Toyota begins selling its new hydrogen-powered bus in Japan
Japanese automaker Toyota has begun the production and sale of its new hydrogen-powered bus, called Sora. The bus has only been launched in Japan and there are just over 100 units currently available. Sora buses are expected to operate primarily within Tokyo and may even see significant use during the 2020 Olympic Games, which will be held in the city. The Toyota Sora uses the same fuel cell technology that is currently being used to power the automaker’s Mirai model.
Bus is equipped with an external energy system that can supply electricity in an emergency
The Toyota Sora has been equipped with an external power device that can supply some 235 kilowatt-hours of electrical power. This energy device could be useful in emergency situations when access to electricity is needed but disrupted in some way. This has become somewhat popular with Toyota’s clean vehicles, partly due to the impact of the 2011 Fukushima earthquake. During that time, hydrogen fuel cells were used to provide emergency power to those that had no access to electricity.
Toyota Sora aims to offer a comfortable ride for passengers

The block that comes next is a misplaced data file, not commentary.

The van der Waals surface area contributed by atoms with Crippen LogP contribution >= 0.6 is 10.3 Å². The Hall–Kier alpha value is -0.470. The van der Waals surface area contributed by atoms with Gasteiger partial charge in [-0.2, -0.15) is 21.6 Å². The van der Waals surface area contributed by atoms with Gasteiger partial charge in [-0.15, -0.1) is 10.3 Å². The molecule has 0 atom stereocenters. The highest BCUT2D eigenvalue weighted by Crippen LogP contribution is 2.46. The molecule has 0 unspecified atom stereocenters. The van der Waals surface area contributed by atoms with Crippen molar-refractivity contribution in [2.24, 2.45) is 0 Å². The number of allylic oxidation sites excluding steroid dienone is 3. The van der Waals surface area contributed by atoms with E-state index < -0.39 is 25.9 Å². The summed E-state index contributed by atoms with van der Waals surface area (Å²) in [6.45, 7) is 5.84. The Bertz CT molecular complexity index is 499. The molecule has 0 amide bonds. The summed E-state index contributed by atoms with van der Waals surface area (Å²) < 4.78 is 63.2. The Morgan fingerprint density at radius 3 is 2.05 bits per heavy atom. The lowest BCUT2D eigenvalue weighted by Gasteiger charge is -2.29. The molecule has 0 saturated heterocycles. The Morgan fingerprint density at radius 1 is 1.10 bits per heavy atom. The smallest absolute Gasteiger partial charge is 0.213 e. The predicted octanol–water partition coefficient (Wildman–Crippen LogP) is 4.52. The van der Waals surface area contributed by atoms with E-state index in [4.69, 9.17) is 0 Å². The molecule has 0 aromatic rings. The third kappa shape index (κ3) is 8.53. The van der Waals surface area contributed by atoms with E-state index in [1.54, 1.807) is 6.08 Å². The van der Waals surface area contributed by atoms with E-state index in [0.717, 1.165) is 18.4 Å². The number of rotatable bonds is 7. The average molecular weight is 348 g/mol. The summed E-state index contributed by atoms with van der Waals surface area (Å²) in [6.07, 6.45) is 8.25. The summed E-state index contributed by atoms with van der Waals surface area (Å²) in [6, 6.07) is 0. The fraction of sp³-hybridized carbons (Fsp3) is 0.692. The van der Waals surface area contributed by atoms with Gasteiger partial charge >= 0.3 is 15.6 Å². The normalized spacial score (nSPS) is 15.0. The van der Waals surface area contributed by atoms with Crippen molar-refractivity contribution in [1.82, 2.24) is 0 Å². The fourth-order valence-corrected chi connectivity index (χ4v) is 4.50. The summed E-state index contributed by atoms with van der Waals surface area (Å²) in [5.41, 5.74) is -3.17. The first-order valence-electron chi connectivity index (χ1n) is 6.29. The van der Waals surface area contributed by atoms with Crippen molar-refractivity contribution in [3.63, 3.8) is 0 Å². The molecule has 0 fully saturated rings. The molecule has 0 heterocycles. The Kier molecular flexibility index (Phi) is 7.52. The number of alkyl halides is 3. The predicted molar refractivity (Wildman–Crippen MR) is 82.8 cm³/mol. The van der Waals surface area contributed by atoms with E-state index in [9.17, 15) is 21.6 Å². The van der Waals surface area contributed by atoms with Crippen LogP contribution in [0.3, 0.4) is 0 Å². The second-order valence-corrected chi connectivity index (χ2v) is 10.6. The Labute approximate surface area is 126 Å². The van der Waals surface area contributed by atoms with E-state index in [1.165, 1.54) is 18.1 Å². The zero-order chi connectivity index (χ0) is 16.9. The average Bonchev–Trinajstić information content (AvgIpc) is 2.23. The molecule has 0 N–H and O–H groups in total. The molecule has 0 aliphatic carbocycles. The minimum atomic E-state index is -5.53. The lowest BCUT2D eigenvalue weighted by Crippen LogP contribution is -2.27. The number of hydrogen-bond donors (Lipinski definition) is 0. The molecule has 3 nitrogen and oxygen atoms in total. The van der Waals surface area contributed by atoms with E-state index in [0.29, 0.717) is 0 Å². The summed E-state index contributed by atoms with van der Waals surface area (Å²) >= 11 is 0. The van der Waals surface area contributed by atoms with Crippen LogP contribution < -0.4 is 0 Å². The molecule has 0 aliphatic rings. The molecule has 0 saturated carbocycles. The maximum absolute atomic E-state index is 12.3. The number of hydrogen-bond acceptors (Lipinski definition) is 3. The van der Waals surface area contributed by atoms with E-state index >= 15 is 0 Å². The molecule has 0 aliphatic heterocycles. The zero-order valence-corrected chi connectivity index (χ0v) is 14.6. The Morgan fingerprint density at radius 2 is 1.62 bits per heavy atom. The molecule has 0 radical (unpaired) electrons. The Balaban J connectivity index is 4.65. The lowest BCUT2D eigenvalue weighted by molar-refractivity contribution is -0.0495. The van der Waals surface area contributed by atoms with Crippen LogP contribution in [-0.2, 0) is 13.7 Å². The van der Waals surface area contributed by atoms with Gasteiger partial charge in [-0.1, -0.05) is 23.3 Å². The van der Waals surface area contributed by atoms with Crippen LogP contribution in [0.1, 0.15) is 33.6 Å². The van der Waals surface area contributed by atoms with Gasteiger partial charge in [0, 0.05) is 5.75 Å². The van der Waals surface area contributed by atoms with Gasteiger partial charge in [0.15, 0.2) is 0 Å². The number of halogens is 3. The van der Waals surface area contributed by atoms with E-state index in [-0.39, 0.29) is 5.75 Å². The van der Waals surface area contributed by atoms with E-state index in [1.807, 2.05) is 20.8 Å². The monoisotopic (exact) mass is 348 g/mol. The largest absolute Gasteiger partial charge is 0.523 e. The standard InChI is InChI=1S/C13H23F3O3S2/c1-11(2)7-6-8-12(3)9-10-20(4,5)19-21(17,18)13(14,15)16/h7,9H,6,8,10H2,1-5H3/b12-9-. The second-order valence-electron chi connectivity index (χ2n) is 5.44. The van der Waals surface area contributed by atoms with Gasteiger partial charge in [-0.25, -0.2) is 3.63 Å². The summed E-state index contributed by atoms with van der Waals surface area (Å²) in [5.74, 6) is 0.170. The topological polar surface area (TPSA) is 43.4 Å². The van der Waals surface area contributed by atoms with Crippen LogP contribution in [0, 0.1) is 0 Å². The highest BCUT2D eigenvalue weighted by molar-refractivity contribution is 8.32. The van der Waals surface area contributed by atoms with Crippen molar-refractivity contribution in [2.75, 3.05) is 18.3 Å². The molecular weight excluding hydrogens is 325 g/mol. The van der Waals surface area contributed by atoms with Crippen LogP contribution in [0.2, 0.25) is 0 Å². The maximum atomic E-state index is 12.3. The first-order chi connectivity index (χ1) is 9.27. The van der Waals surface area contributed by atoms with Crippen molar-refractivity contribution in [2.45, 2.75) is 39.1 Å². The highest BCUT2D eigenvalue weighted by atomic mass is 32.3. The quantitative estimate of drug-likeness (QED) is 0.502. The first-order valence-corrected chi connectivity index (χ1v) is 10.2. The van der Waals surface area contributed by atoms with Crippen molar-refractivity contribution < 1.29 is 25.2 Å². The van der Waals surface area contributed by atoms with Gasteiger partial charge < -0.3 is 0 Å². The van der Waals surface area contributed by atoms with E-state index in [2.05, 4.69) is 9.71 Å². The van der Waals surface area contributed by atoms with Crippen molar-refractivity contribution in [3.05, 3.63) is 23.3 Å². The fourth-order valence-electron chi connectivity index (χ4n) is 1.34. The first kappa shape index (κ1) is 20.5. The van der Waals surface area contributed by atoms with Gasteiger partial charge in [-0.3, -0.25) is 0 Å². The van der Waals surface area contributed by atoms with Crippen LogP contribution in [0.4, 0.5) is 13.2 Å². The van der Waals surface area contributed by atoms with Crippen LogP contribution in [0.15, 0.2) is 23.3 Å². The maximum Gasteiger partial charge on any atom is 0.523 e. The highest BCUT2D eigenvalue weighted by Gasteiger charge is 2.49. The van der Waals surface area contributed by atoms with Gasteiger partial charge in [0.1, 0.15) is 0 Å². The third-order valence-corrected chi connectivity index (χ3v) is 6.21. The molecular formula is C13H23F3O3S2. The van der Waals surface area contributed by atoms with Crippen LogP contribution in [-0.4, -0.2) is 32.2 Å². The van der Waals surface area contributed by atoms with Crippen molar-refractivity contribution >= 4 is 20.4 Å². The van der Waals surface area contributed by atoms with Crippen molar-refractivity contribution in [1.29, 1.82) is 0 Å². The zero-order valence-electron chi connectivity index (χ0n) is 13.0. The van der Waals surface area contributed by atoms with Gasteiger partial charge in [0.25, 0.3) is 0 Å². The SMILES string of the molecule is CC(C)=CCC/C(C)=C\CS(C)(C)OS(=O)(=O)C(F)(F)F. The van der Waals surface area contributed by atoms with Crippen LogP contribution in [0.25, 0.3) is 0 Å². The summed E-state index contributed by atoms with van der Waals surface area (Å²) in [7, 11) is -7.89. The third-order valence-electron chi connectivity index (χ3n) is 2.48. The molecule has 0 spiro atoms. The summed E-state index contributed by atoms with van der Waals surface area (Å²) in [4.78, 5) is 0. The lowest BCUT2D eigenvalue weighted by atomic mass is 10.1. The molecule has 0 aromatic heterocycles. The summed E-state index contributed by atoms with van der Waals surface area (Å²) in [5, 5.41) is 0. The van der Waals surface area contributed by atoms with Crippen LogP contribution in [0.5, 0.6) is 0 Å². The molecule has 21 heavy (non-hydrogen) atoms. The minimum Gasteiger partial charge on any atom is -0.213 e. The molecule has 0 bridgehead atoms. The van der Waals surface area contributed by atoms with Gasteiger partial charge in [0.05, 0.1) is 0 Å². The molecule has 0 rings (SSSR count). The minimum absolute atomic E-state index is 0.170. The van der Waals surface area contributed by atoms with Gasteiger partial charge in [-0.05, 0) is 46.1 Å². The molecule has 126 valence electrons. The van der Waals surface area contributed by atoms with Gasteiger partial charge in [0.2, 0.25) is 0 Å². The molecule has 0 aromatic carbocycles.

The bus is designed with comfort and efficiency in mind, and its use of fuel cell technology allows it to accomplish this. The fuel cell system makes no noise, allowing the bus to operate in relative silence. The bus’ seats are also programmed to store themselves while not in use, creating more room for standing passengers. No gear shifting significantly reduces the lurching that is associated with more conventional buses. The Toyota Sora is also equipped with acceleration control, which allows for smooth acceleration to make for an easier ride.
Japan is focusing more heavily on clean vehicles
The bus is part of Toyota’s ongoing effort to make transportation more environmentally friendly. It also showcases where Japan’s transportation sector is heading into the future. The Japanese government is eager to embrace clean vehicles, particularly those powered by fuel cells, in order to establish a hydrogen society. The country intends to show off a vast array of hydrogen-powered vehicles and fuel cell systems during the 2020 Olympics.